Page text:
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Old 05-08-2009, 12:12 PM   #1
mk27
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how to identify "Unknown Symbol"


I'm totally new to kernel programming, and I'm trying to write a driver for an unsupported usb webcam.

I understand that this error:
insmod: error inserting './usbgetinfo.ko': -1 Unknown symbol in module

Indicates an attempt to access a variable or function not exported by the kernel. Is there a way to figure out which variable or function that is?
 
Old 05-08-2009, 01:32 PM   #2
mesiol
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Hye

do an
Code:
strace insmod usbgetinfo
, this will trace you what's going on while loading the driver.
 
Old 05-08-2009, 01:55 PM   #3
mk27
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So the offending function was actually posted by dmesg, as I eventually realized after I put the module into /lib/modules to use modprobe.

Problem is, it's two functions (usb_register and usb_deregister) which are extern'd in KERNELSRC/include/linux/usb/usb.h, but actually defined in KERNELSRC/drivers/usb/core/driver.c. Which for some reason is not included by usb.h, and can't be included by me.

Other in tree drivers seem to get away with just normative includes, but who knows what rules apply to them...
 
Old 05-08-2009, 03:37 PM   #4
David1357
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Quote:
Originally Posted by mk27 View Post
Other in tree drivers seem to get away with just normative includes, but who knows what rules apply to them...
You might have to add
Code:
MODULE_LICENSE("GPL");
to your driver. They kernel devs implemented a DRM scheme whereby certain symbols are only available if you advertise a GPL license in your driver.
 
Old 05-08-2009, 04:03 PM   #5
mk27
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Quote:
Originally Posted by David1357 View Post
You might have to add
Code:
MODULE_LICENSE("GPL");
to your driver. They kernel devs implemented a DRM scheme whereby certain symbols are only available if you advertise a GPL license in your driver.
Hey wow, you actually got it. What clued me in was noticing that dmesg had explained the error ;( And stupid me for not paying attention...BUT (paltry defense) only the first time I tried to load it did I get "module license 'unspecified' taints kernel" in dmesg, and of course I didn't read dmesg! (like I said, real new to this kernel stuff) -- which is to say, I tried a few times before finally checking, chopping sections (it's only 65 lines)out and looking at objdump thinking that would help, so by the time I gathered the brains to examine /var/log/messages I didn't notice the taint warning 30 lines up.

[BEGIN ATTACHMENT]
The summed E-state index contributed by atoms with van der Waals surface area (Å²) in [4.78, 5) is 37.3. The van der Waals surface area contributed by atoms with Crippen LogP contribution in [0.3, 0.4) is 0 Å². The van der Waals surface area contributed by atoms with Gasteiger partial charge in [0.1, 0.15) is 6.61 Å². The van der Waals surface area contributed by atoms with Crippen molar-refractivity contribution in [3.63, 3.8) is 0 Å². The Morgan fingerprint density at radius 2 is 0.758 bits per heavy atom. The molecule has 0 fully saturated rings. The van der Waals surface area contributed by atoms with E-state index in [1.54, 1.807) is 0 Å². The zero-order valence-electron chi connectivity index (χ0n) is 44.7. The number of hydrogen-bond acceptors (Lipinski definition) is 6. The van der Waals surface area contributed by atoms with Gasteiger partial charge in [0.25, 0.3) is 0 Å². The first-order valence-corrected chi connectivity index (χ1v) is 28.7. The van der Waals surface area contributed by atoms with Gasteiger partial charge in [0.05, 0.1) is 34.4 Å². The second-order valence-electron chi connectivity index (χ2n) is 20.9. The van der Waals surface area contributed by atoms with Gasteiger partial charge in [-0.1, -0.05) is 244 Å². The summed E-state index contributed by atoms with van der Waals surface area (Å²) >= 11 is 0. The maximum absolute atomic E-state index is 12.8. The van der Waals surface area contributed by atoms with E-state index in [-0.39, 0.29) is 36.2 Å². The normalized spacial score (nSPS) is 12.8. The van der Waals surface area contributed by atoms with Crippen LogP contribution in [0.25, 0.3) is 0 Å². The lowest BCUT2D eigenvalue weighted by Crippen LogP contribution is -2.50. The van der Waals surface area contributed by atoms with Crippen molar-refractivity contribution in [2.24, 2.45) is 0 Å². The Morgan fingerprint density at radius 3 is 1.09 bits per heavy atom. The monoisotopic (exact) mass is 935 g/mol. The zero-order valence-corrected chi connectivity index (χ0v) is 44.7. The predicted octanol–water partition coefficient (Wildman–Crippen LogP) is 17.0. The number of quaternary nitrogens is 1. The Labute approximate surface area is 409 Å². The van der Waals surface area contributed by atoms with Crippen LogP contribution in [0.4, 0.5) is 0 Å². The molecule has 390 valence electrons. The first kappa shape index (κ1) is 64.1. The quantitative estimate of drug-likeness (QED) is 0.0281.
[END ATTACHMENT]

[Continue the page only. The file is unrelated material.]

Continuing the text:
Fortunately this is not quite the first module I've written and I eventually looked up, so that rang bells. But I'm becoming increasing afraid of this task I'm fainting already...

Thanks for your astuteness. Great sig! Can I steal it?

Last edited by mk27; 05-08-2009 at 04:08 PM.
 
Old 05-11-2009, 11:29 AM   #6
David1357
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Quote:
Originally Posted by mk27 View Post
But I'm becoming increasing afraid of this task I'm fainting already...
Don't faint now! Writing kernel drivers is a lot easier than it used to be!

Quote:
Originally Posted by mk27 View Post
Thanks for your astuteness. Great sig! Can I steal it?
My "astuteness" comes from occasionally reading the LKML. There were some interesting posts a couple of years ago related the the problem you had. And of course, they don't make it easy for you by printing anything useful from "insmod". Like you said, you have to dig through "dmesg" and "/var/log/messages" and figure out what it means to have your kernel tainted.

As far as the sig goes, steal away. The more people who wake up and realize that you can't draw meaningful conclusions from a single story, the better off our society will be.
 
  


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